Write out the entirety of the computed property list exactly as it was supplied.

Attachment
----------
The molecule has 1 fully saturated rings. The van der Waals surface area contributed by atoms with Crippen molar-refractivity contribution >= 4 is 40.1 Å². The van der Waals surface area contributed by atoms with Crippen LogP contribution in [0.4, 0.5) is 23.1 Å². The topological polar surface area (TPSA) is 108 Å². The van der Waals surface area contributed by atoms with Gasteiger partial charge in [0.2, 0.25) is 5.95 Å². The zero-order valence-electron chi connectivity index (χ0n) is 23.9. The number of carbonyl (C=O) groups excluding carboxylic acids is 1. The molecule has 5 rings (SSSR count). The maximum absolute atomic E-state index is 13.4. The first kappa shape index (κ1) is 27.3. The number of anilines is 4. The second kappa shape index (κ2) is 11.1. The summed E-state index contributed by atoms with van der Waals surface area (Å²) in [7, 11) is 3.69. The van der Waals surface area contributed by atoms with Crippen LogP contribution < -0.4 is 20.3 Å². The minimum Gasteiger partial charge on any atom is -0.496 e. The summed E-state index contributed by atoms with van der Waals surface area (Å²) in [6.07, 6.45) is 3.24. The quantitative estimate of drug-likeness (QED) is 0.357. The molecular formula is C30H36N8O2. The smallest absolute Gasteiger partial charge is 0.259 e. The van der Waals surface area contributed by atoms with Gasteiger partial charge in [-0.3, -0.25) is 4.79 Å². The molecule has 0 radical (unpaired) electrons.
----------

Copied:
The molecule has 1 fully saturated rings. The van der Waals surface area contributed by atoms with Crippen molar-refractivity contribution >= 4 is 40.1 Å². The van der Waals surface area contributed by atoms with Crippen LogP contribution in [0.4, 0.5) is 23.1 Å². The topological polar surface area (TPSA) is 108 Å². The van der Waals surface area contributed by atoms with Gasteiger partial charge in [0.2, 0.25) is 5.95 Å². The zero-order valence-electron chi connectivity index (χ0n) is 23.9. The number of carbonyl (C=O) groups excluding carboxylic acids is 1. The molecule has 5 rings (SSSR count). The maximum absolute atomic E-state index is 13.4. The first kappa shape index (κ1) is 27.3. The number of anilines is 4. The second kappa shape index (κ2) is 11.1. The summed E-state index contributed by atoms with van der Waals surface area (Å²) in [7, 11) is 3.69. The van der Waals surface area contributed by atoms with Crippen LogP contribution < -0.4 is 20.3 Å². The minimum Gasteiger partial charge on any atom is -0.496 e. The summed E-state index contributed by atoms with van der Waals surface area (Å²) in [6.07, 6.45) is 3.24. The quantitative estimate of drug-likeness (QED) is 0.357. The molecular formula is C30H36N8O2. The smallest absolute Gasteiger partial charge is 0.259 e. The van der Waals surface area contributed by atoms with Gasteiger partial charge in [-0.3, -0.25) is 4.79 Å². The molecule has 0 radical (unpaired) electrons.